First Meeting of the Senate in Washington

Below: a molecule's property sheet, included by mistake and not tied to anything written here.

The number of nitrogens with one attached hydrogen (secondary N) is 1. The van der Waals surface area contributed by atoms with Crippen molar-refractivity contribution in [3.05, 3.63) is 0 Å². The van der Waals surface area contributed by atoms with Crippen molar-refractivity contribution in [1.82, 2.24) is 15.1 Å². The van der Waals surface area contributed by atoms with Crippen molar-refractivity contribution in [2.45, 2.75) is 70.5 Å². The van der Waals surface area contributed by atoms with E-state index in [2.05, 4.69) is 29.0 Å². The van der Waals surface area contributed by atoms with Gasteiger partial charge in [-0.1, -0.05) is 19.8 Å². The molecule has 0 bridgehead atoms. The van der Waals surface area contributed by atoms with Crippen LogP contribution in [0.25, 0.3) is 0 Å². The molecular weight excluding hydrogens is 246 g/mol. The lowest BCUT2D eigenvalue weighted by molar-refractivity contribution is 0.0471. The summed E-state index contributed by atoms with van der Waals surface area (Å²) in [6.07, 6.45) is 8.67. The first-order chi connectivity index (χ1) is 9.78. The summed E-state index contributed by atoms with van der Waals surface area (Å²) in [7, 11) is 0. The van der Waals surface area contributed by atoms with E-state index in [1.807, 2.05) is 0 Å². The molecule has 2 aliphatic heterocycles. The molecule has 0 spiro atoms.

On November 21, 1800, the Senate met for the first time in the unfinished north wing of the Capitol. Its chamber, located on the first floor, was semicircular and two-stories high. A one-story arcade supported the visitor's gallery and a row of 16 Ionic columns. The room had a wooden floor, six windows, and was heated by two fireplaces. The Senate was supposed to have convened on November 17, but only 15 of the 32 members managed to show up on that day. A quorum was achieved on November 21, and the Senate notified President John Adams that it was ready to conduct business. The next day the president came to the Capitol and spoke to both houses of Congress assembled in the Senate chamber. While he realized the city was far from finished and there were discomforts to endure, Adams welcomed Congress to its permanent capital, a "residence not to be changed." Still, senators like Grouverneur Morris of New York grumbled about the city that only needed "houses, cellars, kitchens, well informed men, amiable women, and other little trifles of this kind" to make it perfect.